1813 Holey Dollar struck on an 1805 Mexico Mint Spanish Silver Dollar

1813 Holey Dollar struck on an 1805 Mexico Mint Spanish Silver Dollar
1813 Holey Dollar struck on an 1805 Mexico Mint Spanish Silver Dollar
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About Extremely Fine with counter stamps, Extremely Fine
Ray Jewell, Schulman Auction New York 1966, John Ahbe, Spink-Stern Auction Melbourne, 1975, Mira Noble Reference 1805/7
Ray Jewell was a leading light of the Australian rare coin industry and a former owner of this Holey Dollar. And that speaks volumes. He had an intimate knowledge of the industry as a collector and, later in life, as a professional dealer. He had an eye for detail and a grand respect of the value of rarity, traits that led him on a journey to acquire several Holey Dollars, including this coin. And the famous Madrid Holey Dollar, the nation’s most valuable Holey Dollar as well as the very finest Potosi Mint Holey Dollar. And the special traits that drew Ray Jewell to this coin? No doubt, the aesthetics of the piece for it is impactful with the monarch’s profile, including the eye and nose clearly visible, two facets of the design that mint master William Henshall almost always obliterated when he punched in the hole. But Jewell would also have acknowledged the quality recognising that a Holey Dollar with an ‘About Extremely Fine’ assignation reigns supreme and rests in the top ten percentile.
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When William Henshall created this Holey Dollar in 1813, he grabbed an 1805 Spanish Silver Dollar that had been struck at the Mexico Mint.

If William Henshall had been a numismatist he would have acknowledged that the 1805 Spanish Silver Dollar that he was about to deface showed minimal signs of wear. Given that he was holding the world's greatest trading coin, that in itself was a miracle.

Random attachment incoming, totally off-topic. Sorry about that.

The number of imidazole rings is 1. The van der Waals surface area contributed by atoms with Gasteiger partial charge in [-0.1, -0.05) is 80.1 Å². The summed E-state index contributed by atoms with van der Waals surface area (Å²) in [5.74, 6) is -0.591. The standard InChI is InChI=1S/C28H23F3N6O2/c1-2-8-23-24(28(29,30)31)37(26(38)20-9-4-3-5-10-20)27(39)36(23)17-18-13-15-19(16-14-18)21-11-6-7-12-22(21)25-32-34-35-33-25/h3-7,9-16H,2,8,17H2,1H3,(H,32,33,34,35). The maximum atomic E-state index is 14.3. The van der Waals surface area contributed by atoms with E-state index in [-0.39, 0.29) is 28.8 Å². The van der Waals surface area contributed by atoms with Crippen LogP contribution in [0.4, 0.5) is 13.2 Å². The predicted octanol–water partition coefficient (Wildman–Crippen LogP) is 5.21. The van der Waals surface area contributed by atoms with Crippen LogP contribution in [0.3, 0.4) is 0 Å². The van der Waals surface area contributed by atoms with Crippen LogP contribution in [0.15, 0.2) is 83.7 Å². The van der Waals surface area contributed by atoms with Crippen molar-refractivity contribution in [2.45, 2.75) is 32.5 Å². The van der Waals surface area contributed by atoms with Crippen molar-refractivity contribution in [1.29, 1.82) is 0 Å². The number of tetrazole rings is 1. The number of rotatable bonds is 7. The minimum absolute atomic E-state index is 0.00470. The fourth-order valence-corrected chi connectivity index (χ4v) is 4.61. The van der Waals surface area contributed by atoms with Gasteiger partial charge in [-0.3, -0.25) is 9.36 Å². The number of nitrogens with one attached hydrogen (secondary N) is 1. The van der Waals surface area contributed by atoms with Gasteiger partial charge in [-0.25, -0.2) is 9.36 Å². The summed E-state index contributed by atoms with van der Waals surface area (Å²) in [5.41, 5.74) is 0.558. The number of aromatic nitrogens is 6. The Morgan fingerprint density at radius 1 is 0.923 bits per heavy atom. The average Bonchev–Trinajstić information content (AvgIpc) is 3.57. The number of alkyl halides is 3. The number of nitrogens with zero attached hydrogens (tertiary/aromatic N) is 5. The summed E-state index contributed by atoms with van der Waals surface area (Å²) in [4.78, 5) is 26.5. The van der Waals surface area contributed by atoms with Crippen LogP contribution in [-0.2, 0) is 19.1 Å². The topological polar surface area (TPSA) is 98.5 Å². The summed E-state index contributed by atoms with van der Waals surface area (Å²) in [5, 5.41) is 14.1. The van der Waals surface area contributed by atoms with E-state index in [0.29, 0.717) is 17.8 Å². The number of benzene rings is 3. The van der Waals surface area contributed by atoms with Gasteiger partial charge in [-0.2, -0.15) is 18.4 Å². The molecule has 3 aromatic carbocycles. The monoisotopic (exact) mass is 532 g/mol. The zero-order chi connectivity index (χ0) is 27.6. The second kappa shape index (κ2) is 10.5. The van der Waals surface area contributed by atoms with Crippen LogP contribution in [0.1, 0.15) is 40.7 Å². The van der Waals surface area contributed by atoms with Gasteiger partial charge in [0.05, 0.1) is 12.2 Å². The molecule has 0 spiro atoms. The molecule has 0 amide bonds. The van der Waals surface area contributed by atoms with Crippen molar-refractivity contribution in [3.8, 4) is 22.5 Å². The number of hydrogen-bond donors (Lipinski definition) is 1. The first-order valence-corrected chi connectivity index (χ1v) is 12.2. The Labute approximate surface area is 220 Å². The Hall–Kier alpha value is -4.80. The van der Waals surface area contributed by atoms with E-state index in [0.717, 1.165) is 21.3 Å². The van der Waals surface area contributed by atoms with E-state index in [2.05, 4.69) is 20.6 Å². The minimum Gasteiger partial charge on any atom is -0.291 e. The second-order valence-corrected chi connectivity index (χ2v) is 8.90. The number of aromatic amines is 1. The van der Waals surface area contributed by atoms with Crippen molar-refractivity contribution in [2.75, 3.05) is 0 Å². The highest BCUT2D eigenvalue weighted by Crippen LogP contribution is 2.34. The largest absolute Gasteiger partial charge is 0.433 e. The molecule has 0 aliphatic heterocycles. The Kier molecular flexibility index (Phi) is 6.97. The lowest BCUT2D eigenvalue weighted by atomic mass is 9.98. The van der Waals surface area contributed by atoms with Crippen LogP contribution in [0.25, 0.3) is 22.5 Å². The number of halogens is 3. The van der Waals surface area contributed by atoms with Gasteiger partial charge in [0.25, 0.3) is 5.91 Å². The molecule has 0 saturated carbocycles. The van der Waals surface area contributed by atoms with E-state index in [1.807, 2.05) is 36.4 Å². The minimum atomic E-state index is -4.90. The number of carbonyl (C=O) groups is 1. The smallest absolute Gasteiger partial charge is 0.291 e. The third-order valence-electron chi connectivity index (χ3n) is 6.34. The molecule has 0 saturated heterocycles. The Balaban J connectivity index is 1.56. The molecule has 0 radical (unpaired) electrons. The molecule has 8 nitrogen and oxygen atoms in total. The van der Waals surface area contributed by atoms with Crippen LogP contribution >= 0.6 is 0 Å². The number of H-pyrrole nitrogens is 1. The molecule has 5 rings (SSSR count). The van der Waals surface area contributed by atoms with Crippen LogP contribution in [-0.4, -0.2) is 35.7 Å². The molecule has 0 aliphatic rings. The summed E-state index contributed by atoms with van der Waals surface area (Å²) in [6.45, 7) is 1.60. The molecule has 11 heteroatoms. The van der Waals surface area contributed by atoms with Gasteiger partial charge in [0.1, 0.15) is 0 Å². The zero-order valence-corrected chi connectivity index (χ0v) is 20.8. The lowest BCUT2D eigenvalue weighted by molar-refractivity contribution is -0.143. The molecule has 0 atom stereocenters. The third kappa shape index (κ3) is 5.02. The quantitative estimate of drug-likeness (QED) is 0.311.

Committed to the task of creating holey dollars from silver dollars, he cut a hole in the dollar and continued the minting process by over-stamping the inner circular edge of the hole with the words New South Wales, the date 1813 and the value of five shillings, thereby creating this 1813 Holey Dollar.

The original 1805 Spanish Silver Dollar used to create this Holey Dollar is graded in the premium quality level of About Extremely Fine indicating that it underwent minimal circulation before the hole was cut into it in 1813.

The extent of usage of the Holey Dollar after it was released into circulation is evidenced by the wear to the counter-stamps, the over-stamping around the inner circular edge … New South Wales, 1813 and Five Shillings.

The counter-stamps of this Holey Dollar are graded in the premium quality levels of Extremely Fine indicating that as a Holey Dollar this coin also underwent minimal use.

The Holey Dollar is one of Australia’s most desirable coins.

The status of the Holey Dollar as Australia’s first coin ensures that it will never be forgotten and, as time passes, its historical value can only increase.

Talk to those fortunate enough to own one, either private collectors or institutions such as Macquarie Bank, National Museum of Australia and the Mitchell Library, and they will tell you that the Holey Dollar is viewed as the jewel in their collection. And that statement is made irrespective of the quality level.

The coin is rare. And the coin is steeped in history.

And yet it is refreshingly current. The ingenuity of Governor Lachlan Macquarie in creating our first coin is reflected in the naming of the Macquarie Bank and the bank’s ultimate adoption of the Holey Dollar as its logo.

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PO Box 1060 Hawksburn Victoria Australia 3142

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